Dale Petranech of the International Marathon Swimming Hall of Fame, has proposed specific guidelines and document traditions and records in non-traditional marathon swims around the world.

"There is a small group of swimmers that use non-conventional, non-freestyle strokes - backstroke, breaststroke, butterfly, sidestroke and trudgeon strokes to swim the entire distance in open water swimming competitions, relays or solo swims. From the historical point of view, breaststroke was recognized as an official stroke and records posted accordingly. Most of the very early swims were breaststroke."

Despite these special strokes being listed, we are unable to find any records of rules or regulations pertain to the special strokes used in open water. For our pool swimming colleagues, most of the technical rules for the other strokes apply to starts and turns and limit the distance a person could remain underwater.

The interpretation of what FINA considers a legal stokes are in a constant state of review. Also, in the FINA Masters Swimming Rules, a breaststroke kick is permitted in the butterfly. Being practical, the pool stroke rules have little application to open water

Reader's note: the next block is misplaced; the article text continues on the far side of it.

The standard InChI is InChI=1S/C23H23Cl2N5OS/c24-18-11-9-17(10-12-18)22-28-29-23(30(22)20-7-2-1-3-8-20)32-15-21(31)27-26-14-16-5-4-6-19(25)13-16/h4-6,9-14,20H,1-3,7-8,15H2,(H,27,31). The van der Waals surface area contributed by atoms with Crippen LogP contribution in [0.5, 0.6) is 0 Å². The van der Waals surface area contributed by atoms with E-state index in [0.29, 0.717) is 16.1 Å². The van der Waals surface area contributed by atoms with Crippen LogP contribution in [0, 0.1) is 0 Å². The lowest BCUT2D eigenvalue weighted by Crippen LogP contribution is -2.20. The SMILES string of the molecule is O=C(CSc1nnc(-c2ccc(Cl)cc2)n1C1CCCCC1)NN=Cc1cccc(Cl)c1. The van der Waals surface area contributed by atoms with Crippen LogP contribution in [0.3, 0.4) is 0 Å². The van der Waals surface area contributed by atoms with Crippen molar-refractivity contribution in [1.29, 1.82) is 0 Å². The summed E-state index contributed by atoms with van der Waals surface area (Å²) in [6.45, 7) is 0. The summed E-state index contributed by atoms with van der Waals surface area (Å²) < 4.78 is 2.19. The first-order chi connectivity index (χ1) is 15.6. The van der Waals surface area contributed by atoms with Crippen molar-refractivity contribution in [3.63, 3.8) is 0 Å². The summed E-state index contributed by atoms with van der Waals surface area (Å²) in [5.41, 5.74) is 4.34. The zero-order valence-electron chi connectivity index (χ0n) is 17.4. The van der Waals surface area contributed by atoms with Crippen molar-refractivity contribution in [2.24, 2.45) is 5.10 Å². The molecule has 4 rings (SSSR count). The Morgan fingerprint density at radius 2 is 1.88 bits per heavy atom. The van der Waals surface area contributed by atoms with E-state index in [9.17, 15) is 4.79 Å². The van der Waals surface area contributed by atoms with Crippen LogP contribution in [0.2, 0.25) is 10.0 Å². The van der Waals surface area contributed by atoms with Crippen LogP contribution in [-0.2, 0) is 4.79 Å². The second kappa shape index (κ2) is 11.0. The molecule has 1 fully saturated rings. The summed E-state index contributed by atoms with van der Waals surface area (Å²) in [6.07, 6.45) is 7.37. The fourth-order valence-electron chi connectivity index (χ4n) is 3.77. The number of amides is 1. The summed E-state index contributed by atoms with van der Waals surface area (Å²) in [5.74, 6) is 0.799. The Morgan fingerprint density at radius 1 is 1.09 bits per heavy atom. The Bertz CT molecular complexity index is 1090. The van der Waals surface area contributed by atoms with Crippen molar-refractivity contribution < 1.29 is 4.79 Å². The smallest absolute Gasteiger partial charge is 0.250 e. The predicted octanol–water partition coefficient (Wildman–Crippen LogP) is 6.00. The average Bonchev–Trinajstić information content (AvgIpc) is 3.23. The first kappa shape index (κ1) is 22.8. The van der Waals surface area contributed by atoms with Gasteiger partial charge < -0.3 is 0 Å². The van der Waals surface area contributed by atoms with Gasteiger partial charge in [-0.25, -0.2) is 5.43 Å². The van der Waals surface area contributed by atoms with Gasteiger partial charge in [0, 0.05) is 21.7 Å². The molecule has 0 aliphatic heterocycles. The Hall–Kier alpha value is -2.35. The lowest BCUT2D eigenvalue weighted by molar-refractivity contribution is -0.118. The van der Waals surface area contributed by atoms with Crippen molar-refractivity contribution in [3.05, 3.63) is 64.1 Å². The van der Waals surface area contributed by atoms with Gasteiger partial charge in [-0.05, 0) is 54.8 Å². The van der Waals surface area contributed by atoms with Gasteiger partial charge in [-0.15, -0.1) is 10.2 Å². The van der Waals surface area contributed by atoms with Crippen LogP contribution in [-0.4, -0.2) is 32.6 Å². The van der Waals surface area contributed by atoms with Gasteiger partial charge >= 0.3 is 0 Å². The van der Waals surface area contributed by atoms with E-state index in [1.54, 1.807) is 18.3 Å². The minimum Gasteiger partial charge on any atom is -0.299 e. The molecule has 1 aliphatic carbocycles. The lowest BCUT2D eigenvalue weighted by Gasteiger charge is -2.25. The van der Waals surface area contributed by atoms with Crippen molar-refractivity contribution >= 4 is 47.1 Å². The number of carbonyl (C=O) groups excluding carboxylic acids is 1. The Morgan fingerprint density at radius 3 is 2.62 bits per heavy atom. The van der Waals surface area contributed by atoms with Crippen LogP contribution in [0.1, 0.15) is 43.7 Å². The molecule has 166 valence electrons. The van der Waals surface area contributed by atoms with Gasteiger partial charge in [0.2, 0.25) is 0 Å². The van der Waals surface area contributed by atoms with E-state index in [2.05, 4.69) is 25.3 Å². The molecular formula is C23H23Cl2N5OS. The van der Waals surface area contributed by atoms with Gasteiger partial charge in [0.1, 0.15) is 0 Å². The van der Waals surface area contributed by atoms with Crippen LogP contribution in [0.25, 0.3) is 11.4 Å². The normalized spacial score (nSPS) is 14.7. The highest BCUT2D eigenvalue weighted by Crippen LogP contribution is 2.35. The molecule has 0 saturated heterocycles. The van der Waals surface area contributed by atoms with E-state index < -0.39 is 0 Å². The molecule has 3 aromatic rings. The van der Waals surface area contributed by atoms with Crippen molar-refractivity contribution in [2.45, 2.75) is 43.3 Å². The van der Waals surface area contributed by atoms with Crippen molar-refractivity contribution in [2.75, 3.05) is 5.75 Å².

."

It may be difficult or impossible for the sport of open water swimming to establish and maintain the stroke requirements as so specifically outlined in pool swimming. Petranech outlines examples of items that the International Marathon Swimming Hall of Fame is considering in open water swimming events. Its board of directors will discuss and develop reasonable guidelines for the International Marathon Swimming Hall of Fame Record a Swim Program on September 21st in Long Beach.*

1. Several organizations require that a swimmer start onshore, walk into the water, start swimming and finish after they clear the water on the opposite shore. Swimmers still need to conform to this requirement, but backstrokers need not walk in backwards and breaststrokers do not need to simultaneously touch the opposite shore with two hands.